So in February, we started looking for 656 tractors for sale. To our surprise, we couldn’t find any in our area for sale. So I started looking in newspapers and on the computer for them. I wasn’t having too much success, although I did find a couple in Minn. and a few down in Iowa. I told Joshua about it, and to my astonishment, he instantly grabs a tractor magazine that he gets with a really nice looking 656 in it for sale at a decent price down in Iowa!

I didn’t want to run way down to Iowa to look at a tractor, and what happens if the tractor isn’t very good and I come home empty? It’s one thing to drive a few miles and look at a tractor, and turn around and come home without it. I’ve done that a lot of times in the past. But to drive 224 miles down to Iowa and then turn around and come all the way back home is a lot.

Well, I wasn’t finding a tractor close by, and I really wanted to please my son, so I called the owner of the tractor up that my son had found and asked him a lot of questions about it. From the answers he gave me, it sounded like a very good tractor. I also called on a couple other tractors in the area down there in case this one fell through. Then I called a friend of mine up that does a lot of trucking to see if he would be able to haul it home for me. Eric was more than willing to do it.

We got up way early one morning and started the barn chores, and then I left with Eric while it was still dark. It turned out to be a bright sunny day, and we arrived at the tractor place shortly before noon. I checked the tractor over good and ran it some. There were some small issues with it, but buying a tractor that old, I kind of expected that. I bought the tractor and we headed home with it.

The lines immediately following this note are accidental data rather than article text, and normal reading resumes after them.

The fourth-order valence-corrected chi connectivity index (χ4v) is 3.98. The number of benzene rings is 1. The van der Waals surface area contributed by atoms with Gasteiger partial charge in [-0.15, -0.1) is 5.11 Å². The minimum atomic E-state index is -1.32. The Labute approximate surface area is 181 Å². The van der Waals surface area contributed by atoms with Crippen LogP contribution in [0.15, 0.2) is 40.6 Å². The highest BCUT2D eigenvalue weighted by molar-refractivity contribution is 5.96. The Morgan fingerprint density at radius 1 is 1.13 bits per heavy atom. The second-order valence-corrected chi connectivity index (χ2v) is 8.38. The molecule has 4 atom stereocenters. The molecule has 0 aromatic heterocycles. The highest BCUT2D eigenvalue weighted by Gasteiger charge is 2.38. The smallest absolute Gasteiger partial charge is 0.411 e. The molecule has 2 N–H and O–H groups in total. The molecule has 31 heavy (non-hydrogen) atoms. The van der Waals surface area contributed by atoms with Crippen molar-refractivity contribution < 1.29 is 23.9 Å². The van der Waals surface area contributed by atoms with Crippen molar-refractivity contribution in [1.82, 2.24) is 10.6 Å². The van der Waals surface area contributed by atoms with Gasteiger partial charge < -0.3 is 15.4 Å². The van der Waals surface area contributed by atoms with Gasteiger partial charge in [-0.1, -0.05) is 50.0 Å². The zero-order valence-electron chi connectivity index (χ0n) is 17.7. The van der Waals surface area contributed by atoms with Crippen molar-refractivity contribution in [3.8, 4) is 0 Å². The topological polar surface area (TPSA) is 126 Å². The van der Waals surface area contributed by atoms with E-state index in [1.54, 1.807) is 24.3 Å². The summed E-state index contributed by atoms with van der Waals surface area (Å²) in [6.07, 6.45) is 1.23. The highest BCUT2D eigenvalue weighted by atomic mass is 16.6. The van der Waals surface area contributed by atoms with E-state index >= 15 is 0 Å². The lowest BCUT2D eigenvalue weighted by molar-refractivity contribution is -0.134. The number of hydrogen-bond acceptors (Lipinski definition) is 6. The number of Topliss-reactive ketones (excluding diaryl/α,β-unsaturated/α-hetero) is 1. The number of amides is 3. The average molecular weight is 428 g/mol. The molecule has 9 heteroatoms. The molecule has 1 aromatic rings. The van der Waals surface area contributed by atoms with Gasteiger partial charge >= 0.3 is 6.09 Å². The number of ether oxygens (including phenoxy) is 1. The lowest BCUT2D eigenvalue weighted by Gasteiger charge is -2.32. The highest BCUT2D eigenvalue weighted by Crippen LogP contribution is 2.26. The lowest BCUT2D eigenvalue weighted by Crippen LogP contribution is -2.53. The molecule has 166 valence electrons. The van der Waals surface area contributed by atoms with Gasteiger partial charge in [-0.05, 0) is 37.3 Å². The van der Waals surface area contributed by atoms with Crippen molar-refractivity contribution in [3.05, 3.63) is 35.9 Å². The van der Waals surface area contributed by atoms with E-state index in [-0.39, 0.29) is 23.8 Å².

My whole family was anxiously waiting for us to get home to see if we had a tractor with us or not. Well, they weren’t disappointed; they were all smiles when they saw it.

We went to work getting it fixed up and modifying it some so that it would work well on our farm. And it has worked very well for us over the last several months. Having never run a 656, I was pleasantly surprised how nice a tractor it was. Matter-of-fact, it’s my favorite tractor to use for baling hay and Joshua greatly enjoys unloading chopper boxes with it.

But, there’s a greater blessing in this than what I realized: that’s the joy of giving my son what he wanted, and seeing him so happy with it. God is the same way; He loves to bless His children with good things. We need to seek Him and ask Him for the things we need, and then let Him abundantly bless us with those things. And then of course, we need to thank Him for those things. We’re all thankful here for the 656, and Joshua has thanked me a number of times for it with a big smile on his face. What more could I ask for?cimg0943

Joshua with his tractor.

Doing What’s Right – Even if it Costs

28 Jul


By: Tom Heck

Doing What’s Right – Even if it Costs

                We bought our farm in 1991, and I learned very quickly that it was impossible to get my crops planted early in the spring. It was usually late May before I could work the land and plant my seed. The problem was I had so many wet spots in my fields that wouldn’t dry out till then. By planting that late, it really cut into my crop yields. Back then, I was way in debt and couldn’t do anything about it though.

Then, 1993 came along, the year of rain, rain and more rain that caused so much flooding throughout the Midwest. I did get our crops planted, which was remarkable, but there were plenty of ruts left in my fields to show for it!

I figured my haying would go better, after all, I wasn’t pulling heavy tillage equipment through the ground. I was just cutting and harvesting the hay off of the land. Think again! I had a small, light Farmall 560 tractor pulling a nine-foot-wide haybine. And it sunk in nearly up to its rear axles. Then I did the only thing I knew to do: I called up my neighbor, Howard Sr., and asked him to come down and pull me out. He was more than happy to give me a helping hand, and brought down his International 1466 with dual tires on it and pulled me out.

Well, with all the rain, we had a tremendous crop of hay. Somehow, between all the rain and mud, we got our hay made that summer. We were so blessed to have such a large crop of hay put up to feed our dairy cattle over the winter.